Q. David Bowers
In December 1902, 75,080 commemorative gold dollars were struck, a violation of government policy, as they were not produced during the year stated on the coins. However, the careful consideration of the same subject relative to the coining of the Lafayette silver dollars in 1899 (pieces which were to be dated 1900) apparently did not take place in the present situation. In January 1903 an additional 175,178 were made, completing the authorization. In total 250,258 pieces were struck, including 258 for assay purposes. Later 250 of the assay coins were melted.
One hundred specimens of each of the two designs were struck with Proof finish and were distributed to favored insiders as well as Exposition and government officials, not to the collecting fraternity. Proofs were affixed to imprinted cards, with the coins secured under a waxed paper window and secured with cords and a red wax seal. Each card included this notation: "This is to certify that the accompanying Louisiana Purchase Exposition gold dollar struck at the Mint of the United States, Philadelphia, in accordance with an Act of Congress approved June 28th, 1902, is one of the first one hundred impressions from the Jefferson [or McKinley, as the case may have been] dies."
Farran Zerbe single-handedly promoted the 1903-dated Louisiana Purchase Exposition commemorative gold dollars to the numismatic fraternity, offering them at $3 each, a nominal price to a later generation of readers but at the time a figure considered to be excessive, for it represented three times face value. Zerbe reasoned that regular issue gold dollars, which had not been minted since 1889 and which were selling at a premium, even for worn pieces, would set the pace for the sale of the freshly-minted Uncirculated coins. However, the commemorative gold dollars did not catch on, and interest lagged, despite the siren song of such lofty prose as the following (by Zerbe): (The Numismatist, November 1903. p. 337) "The Louisiana Purchase gold dollar is the fourth child in the numismatic family of United States commemorative issues; it is the diminutive member of that family but the most artistic and powerful, as it is the finest example of designing, engraving, and stamping and is of gold. The older members of the family are less fine and all in the baser metal, silver."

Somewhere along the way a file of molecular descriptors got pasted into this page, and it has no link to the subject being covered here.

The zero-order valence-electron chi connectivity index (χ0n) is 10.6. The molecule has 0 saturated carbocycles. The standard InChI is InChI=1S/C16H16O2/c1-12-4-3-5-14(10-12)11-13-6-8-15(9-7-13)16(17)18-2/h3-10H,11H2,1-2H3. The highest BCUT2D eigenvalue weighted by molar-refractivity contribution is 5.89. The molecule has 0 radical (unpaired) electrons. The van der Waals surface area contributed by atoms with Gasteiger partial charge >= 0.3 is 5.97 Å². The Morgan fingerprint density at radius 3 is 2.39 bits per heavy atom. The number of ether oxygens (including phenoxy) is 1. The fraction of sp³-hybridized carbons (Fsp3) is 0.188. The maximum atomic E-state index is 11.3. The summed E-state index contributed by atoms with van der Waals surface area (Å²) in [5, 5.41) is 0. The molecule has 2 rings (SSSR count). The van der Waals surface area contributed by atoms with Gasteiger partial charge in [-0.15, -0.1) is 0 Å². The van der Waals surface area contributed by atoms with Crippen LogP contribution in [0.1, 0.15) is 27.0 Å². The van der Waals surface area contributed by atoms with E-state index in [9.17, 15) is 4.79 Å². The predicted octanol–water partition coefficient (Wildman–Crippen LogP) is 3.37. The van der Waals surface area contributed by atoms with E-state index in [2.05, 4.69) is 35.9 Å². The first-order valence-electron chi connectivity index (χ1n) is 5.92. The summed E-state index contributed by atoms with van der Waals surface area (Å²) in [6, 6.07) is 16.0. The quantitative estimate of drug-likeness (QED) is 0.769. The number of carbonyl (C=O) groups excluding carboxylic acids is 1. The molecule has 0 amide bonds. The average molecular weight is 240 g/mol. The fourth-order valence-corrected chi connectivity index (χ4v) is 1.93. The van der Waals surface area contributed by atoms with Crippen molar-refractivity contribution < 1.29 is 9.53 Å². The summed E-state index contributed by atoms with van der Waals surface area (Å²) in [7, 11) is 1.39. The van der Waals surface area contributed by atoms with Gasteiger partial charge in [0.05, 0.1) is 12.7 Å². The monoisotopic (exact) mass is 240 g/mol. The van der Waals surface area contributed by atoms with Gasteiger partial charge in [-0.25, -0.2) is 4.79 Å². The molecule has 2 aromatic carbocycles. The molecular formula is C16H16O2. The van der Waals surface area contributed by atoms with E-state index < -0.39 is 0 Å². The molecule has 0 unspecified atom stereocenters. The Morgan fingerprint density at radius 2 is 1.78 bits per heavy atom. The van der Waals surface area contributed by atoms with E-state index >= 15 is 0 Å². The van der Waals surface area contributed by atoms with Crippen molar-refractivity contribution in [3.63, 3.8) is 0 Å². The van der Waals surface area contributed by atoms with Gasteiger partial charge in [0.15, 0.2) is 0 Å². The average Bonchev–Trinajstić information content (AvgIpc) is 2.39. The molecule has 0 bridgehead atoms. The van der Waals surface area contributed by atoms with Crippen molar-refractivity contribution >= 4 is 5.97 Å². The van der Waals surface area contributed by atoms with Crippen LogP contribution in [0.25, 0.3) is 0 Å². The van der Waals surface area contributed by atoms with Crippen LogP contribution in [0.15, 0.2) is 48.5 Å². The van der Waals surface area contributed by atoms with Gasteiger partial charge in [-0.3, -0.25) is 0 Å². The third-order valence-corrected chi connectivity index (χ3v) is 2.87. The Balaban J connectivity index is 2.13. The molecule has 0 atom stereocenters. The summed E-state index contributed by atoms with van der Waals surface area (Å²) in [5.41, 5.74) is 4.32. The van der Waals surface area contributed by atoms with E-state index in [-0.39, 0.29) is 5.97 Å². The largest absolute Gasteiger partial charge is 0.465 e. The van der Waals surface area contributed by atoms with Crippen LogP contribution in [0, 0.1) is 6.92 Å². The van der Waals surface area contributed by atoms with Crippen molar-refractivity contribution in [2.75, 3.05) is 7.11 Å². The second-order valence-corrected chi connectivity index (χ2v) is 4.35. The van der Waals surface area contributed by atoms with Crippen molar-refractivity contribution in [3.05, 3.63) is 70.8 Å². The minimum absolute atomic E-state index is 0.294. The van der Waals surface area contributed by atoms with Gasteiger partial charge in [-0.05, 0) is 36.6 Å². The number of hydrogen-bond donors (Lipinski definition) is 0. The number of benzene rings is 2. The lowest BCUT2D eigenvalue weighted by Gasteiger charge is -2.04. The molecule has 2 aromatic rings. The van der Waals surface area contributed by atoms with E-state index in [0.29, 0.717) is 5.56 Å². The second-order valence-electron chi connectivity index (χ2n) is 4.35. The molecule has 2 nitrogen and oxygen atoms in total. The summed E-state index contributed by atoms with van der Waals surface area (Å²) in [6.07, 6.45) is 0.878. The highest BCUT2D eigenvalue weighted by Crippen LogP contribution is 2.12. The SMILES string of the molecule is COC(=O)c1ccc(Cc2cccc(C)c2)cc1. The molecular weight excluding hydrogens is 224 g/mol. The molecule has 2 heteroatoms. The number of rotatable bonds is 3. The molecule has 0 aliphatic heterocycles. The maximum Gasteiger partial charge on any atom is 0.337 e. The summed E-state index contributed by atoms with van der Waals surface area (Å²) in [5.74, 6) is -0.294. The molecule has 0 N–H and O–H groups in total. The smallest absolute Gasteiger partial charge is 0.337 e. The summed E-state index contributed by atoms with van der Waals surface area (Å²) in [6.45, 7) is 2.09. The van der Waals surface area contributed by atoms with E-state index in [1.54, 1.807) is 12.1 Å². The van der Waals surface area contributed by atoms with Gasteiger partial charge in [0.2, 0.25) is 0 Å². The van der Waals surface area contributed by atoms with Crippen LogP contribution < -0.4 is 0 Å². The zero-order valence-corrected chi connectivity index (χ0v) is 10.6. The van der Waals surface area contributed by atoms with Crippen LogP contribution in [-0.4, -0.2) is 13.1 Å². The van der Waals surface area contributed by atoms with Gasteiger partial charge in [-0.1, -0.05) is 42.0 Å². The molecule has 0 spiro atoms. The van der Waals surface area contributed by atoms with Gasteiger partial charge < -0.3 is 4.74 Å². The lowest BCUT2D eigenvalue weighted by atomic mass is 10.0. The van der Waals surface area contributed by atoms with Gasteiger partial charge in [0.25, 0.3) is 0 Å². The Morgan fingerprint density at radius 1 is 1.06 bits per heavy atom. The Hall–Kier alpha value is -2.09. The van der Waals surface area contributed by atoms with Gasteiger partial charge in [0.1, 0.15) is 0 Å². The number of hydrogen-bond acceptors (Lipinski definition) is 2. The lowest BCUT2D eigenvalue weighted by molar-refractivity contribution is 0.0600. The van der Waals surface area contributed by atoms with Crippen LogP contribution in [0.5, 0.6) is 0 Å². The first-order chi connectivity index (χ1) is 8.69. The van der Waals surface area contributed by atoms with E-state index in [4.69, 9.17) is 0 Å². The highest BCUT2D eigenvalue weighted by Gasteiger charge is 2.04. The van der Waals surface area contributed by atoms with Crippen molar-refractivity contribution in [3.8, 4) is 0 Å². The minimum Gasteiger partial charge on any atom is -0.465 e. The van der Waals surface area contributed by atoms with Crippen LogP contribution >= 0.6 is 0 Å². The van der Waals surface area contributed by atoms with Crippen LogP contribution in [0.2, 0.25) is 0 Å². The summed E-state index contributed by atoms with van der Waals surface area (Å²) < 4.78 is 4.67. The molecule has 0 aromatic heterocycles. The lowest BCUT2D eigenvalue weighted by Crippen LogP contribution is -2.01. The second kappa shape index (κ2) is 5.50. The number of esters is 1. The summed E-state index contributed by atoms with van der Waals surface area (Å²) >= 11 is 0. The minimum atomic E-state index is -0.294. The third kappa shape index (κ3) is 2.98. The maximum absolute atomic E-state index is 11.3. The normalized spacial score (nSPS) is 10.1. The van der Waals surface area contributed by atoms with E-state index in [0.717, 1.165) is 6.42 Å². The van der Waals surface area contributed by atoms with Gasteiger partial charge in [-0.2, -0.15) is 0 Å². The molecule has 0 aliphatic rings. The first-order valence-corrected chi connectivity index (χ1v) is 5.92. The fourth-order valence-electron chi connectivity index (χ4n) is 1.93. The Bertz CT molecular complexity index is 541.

In an effort to increase revenue, Zerbe came up with the idea of mounting gold dollars into souvenir brooches and pins; and, apparently, quite a few of these were sold in this manner to those who attended the fair in 1904. Articles submitted by Farran Zerbe to The Numismatist paint an enthusiastic view of the fair and the various numismatic souvenirs sold in connection with it, specifically the commemorative gold dollars but also tiny gold-content tokens denominated as "1/2" and "1/4." Seeking to attract even more attention, Zerbe issued news releases outlining his proposal that the government produce a billion-dollar gold piece to exhibit at the fair. This mammoth "coin" was to be 40 feet in diameter, 30 inches thick, and weigh 4,480,000 pounds. "The 1904 date will be four and one-half feet high, the other letters 30 inches in height, each star measuring three feet across," noted a description published in the American Journal of Numismatics.